A Prayer No Less


It is part of the Indian cultural landscape, or canvas. A part of the traditional cultural calendar and ethos. Pitru Paksha, or the fortnight for ancestors, has just gone by. It’s a time when thousands of Hindus, the world over, as we know, remember their forefathers and perform sacred rituals for their souls to rest in peace. To state the obvious — among the Hindus, like many other peoples of the world, our ancestors have a semi-divine status. They are on the level of elevated gods, or a little below them. They are said to reside in a kind of Heaven, not the Swarga of Gods, but much above Bhooloka, or the Earthly World and, therefore, superior.


Our ancestors are also separate from the world of the spirits. Hence, the sacred rituals undertaken exemplify a process of deification. In fact, our ancestors are called Pitru devatas [deities]. Because, they too, like gods are said to have divya dehas, or heavenly bodies. They are invoked like gods — though there is a certain difference in the way the rituals for them are carried out.

Our ancestors play a big role in the pious scheme of things; dissatisfied ancestors are said to cause innumerable difficulties for the living in order to attract their attention to the cause of their dissatisfaction. They need to be offered rituals for their souls’ sake — to be finally at peace.


The aboriginal Bhuiyas of Chhota Nagpur, India, after disposing of the dead, were known to perform a ceremony to bring back into the house the spirit of the deceased — henceforward an object of worship. The Gond tribals believed that deceased ancestors visited their living families and, if treated with respect, secured their good graces on all occasions. The Khariyas placed the ashes of their dead in a vessel and floated it down the river; they also set up in the vicinity slabs of stone in their name for regular worship.

Other communities in the world too believe that dead ancestors, now passed into a deity, simply go on protecting their families, receiving service from them as they did earlier.

It is also believed that dead tribal chiefs, watch over their people, helping friends and harming enemies, rewarding the right and punishing the wrong, as they did while on this planet. As author and social scientist, William Crooke, contends that this is primitive physics and primitive biology. They mark a stage of grown anthropomorphism — when the worship of unseen spirits in general passes to that of unseen spirits in particular.

That the blessings of the dead were not sought only in tribal societies is obvious from the words of Hippocrates, father of medicine, as quoted by Jane Ellen Harrison in Prolegomena to the Study of Greek Religion, “The winds or souls of the dead give life to plants and everything else.”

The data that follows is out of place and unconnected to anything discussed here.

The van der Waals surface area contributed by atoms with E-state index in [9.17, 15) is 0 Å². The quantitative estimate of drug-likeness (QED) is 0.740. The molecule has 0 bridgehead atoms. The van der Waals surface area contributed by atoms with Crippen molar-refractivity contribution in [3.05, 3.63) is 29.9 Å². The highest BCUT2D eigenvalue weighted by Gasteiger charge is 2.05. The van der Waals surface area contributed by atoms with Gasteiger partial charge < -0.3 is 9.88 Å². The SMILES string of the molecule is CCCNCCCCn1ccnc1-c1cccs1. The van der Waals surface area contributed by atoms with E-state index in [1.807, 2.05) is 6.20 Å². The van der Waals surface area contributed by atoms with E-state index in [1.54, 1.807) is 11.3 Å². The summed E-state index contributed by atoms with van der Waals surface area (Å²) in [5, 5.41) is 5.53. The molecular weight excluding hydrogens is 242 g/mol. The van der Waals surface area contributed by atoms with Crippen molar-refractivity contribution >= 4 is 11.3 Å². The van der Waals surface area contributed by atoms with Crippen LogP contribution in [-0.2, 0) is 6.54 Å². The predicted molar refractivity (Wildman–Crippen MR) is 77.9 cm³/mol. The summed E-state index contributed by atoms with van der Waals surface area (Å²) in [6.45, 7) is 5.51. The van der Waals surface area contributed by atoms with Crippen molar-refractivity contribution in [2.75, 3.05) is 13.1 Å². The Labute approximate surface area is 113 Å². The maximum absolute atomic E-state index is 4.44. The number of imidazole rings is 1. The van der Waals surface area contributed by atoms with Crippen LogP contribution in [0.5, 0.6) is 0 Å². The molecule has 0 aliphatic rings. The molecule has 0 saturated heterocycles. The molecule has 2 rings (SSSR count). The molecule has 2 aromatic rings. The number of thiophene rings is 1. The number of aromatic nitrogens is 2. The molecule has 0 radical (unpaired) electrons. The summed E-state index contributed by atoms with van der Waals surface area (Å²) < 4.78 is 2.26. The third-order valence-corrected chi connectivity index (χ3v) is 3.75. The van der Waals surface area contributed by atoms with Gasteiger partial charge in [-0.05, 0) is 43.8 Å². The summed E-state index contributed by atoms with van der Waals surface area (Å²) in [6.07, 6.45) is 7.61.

The Finns, in the West, were, for instance,  known to bury in the Earth, during the harvest, bones of their dead, taken from the cemetery and returned after the seeding time. The early Germans scattered on their fields some Earth from a fresh tomb, or straw on which someone had died. The Bambara tribals of West Africa invoked the dead, even as they buried the body to give them rain and generous harvest.

Writes G H Mees in his work, The Book of Signs: Karma & Symbolism of Ancestors, “Man has, in the deeper sense, two kinds of ancestors: The Primal ancestor, Eternal, Pure, Undefiled, and the Fallen Man.”

In the Semitic tradition, it is said that “All descend from Adam and Eve.” Adam is both originally the Son of God, and later, a Fallen Man. Well, the fact is — one mythological or theological personage could not fill both roles satisfactorily, so the Prime Ancestor representing the Higher Man became referred with other titles. Ultimately, this Higher Man, from the ‘beginning,’ was the Creator of all. There is only One Primal Ancestor, of course. He’s “the Only Son of God.”


Mess again compares how in the Gita Sri Krsna reveals himself as the basis of existence, the originator of sacred tradition, and the teacher of the patriarchs of the human race, no less. “The transcendent Krsna, the transcendent Christos and the Adi-Buddha or Primal Buddha of Buddhism are the three traditional forms of the One Primal Ancestor.”

According to Herbert Spencer, a prominent British social and political thinker, a human being has a dual aspect, and after death, the spirit or soul continues to appear to living descendants in dreams. The remote ancestor eventually acquires the status of gods. The widespread practice of pouring libations on the graves of ancestors and offering them food, therefore, developed into sacrifices for the gods. Ancestor worship is, as a result, at the root of every religion.

Every belief in the world, whether classified as primitive or modern, defined, studied, analysed or stereotyped, ultimately symbolises some aspects of the human experience. This is what makes objects and events sacred across boundaries.

There are, of course, differences of degree regarding the extent to which this principle is active among various peoples, all right. This is the best thing about being a believer, or not being a believer — anywhere in the world.